► From the (Everett) Herald — Lovick tapped for Senate, Donaghy to replace him in House — Democratic state Rep. John Lovick became a state senator Wednesday after the Snohomish County Council unanimously chose him to fill the vacancy created by Steve Hobbs’ move to statewide office. The County Council then appointed Brandy Donaghy, a south Everett community organizer and volunteer who ran unsuccessfully for the County Council in November, to replace him in the House. Donaghy will serve in the House with Rep. April Berg (D-Mill Creek). The two women and Lovick are Black, a first for the legislative district.

► From the News Tribune — There’s a crisis of violence at Western State Hospital. I know. I used to work there. (by Dr. Joseph Wainer) — In August 2021 there were 8.86 assaults per 1,000 patient days at Western State — which translates to over 200 assaults in one month. That’s a lot. Despite the significant increase in spending to address the problem of violence, the problem just keeps getting worse.

 


THAT WASHINGTON

 

► From the NY Times — Democrats ready to punt social policy bill to 2022 as Manchin balks — A self-imposed Christmas deadline for action on the $2.2 trillion social safety net, climate and tax package known as the Build Back Better Act appeared likely to slip as negotiations with the West Virginia Democrat faltered.

► From The Hill — Democratic talks with Manchin show signs of melting down — Democratic negotiations with Sen. Joe Manchin (D-W.Va.) over President Biden’s sweeping climate and social spending bill are close to melting down as Manchin appears to be backing out of an earlier deal with the White House to extend the child tax credit for one year.

► From The Hill — Manchin yells at reporter: ‘You’re bull—-‘

► From the Spokesman-Review — This week’s child tax credit payments could be the last as Democrats struggle to advance all Senate Republicans block Build Back Better Act

EDITOR’S NOTE — Fixed it.

► From Roll Call — Biden administration to announce plans to recruit truck drivers — The Biden administration on Thursday will announce a series of actions to beef up the number of commercial truck drivers, including helping state departments of motor vehicles issue more commercial licenses, increasing apprenticeships and recruiting veterans.

► From Roll Call — Airline executives defend use of payroll support amid pandemic — Executives of four major U.S. airlines on Wednesday defended their use of the $54 billion in payroll assistance Congress provided in the COVID-19 pandemic, saying the money has been a lifeline despite a few turbulent weekends this year when some airlines had to cancel thousands of flights.

► From Politico — Democrats urge Biden to avert student loan cliff next year — Monthly student loan payments and interest are set to resume on Feb. 1 for the first time since the beginning of the pandemic.

► From the NY Times — Meadows and the band of loyalists: How they fought to keep Trump in power — A small circle of Republican lawmakers, working closely with President Donald J. Trump’s chief of staff, took on an outsize role in pressuring the Justice Department, amplifying conspiracy theories and flooding the courts in an attempt to overturn the 2020 election.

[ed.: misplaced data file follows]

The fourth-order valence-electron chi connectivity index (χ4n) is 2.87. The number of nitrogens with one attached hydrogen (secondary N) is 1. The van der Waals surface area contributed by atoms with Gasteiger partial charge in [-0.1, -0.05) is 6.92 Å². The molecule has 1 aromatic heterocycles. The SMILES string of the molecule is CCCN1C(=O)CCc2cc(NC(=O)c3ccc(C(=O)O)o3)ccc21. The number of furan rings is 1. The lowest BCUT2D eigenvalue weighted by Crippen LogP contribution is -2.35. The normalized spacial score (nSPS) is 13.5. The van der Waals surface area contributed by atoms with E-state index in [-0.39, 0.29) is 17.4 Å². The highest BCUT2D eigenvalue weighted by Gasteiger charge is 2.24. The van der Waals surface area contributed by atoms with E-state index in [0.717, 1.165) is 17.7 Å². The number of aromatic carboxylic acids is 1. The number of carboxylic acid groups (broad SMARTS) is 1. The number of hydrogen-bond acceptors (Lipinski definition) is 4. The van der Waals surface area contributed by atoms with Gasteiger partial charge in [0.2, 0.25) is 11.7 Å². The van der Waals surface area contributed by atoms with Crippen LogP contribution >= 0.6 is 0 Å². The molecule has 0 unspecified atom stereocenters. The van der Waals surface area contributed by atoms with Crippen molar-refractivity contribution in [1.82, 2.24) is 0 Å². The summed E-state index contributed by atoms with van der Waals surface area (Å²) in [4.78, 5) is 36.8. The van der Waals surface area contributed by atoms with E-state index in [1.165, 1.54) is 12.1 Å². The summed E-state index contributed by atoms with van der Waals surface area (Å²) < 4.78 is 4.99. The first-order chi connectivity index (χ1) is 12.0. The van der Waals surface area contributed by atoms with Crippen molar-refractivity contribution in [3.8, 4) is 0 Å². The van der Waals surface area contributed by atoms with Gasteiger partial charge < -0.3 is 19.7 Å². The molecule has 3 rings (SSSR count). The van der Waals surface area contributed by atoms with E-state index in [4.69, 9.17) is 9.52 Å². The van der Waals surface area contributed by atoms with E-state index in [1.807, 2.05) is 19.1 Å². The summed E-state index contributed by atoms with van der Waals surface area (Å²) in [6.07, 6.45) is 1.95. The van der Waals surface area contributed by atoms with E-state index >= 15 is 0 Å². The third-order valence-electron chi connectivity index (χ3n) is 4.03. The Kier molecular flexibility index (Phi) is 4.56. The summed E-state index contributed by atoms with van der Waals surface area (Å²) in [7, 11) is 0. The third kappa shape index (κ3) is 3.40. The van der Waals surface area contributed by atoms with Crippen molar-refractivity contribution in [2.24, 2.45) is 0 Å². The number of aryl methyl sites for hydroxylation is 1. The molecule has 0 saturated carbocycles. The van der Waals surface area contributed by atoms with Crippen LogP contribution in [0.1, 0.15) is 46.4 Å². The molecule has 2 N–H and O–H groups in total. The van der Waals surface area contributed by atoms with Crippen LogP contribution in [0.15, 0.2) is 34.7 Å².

NATIONAL

 

► From the People’s World — Shuler, UMW’s Roberts, Warren: Private hedge funds destroy workers and companies — Continuing a decades-long record of predatory financial sector capitalism, multibillion-dollar hedge funds, accountable only to their secret investors, swoop in to devour companies, devastate workers, destroy jobs, and then escape with the profits. So say, in so many words, AFL-CIO President Liz Shuler, Mine Workers President Cecil Roberts, Sens. Elizabeth Warren, D-Mass., and Sherrod Brown, D-Ohio, and Jim Baker, head of the non-profit Private Equity Stakeholders Project, which monitors and stands up for victims.

► From the Alabama Political Reporter — Elizabeth Warren, Sherrod Brown back striking Warrior Met Coal mineworkers — After 258 days of a strike by Alabama’s Warrior Met Coal mineworkers, U.S. Sens. Elizabeth Warren and Sherrod Brown call for the company to begin meaningful negotiations and return workers’ pay and benefits.

► From HuffPost — Kellogg’s threatened to replace strikers. That doesn’t mean it will work. — Kellogg’s escalation lured President Joe Biden into the fray. In a rare presidential rebuke of a company in the midst of a labor dispute, Biden condemned Kellogg’s move as “an existential attack on the union and its members’ jobs and livelihoods.” It’s routine for companies to bring in replacement workers — “scabs,” in union parlance — to try to maintain production during a strike. But can the company just get rid of the striking workers for good?

 


TODAY’S MUST-READ

 

► From the NY Times — The Supreme Court, weaponized (by Linda Greenhouse) — When the Supreme Court overturned a 41-year precedent three years ago and ruled that public employees have a right under the First Amendment’s free speech guarantee not to pay union dues, Justice Elena Kagan accused the 5-to-4 majority of “weaponizing the First Amendment” to serve its anti-labor agenda. Her powerful dissenting opinion in Janus v. AFSCME helped propel the “weaponizing” image into circulation as an apt description of how the court’s conservatives were hijacking the First Amendment and converting it into a tool of deregulation. Now it’s the Supreme Court itself that has been weaponized. With the accuracy of a drone strike, the three justices appointed by President Donald Trump and strong-armed through to confirmation by Senator Mitch McConnell, then the majority leader, are doing exactly what they were sent to the court to do. The resulting path of destruction of settled precedent and long-established norms is breathtaking.

PREVIOUSLY at The Stand:

Janus (Part 1): The fix is in at the Supreme Court (March 6, 2018)
Janus (Part 2): Get ready to defend your freedom (March 7, 2018)

 


The Stand posts links to Washington state and national news of interest every weekday morning by 10 a.m.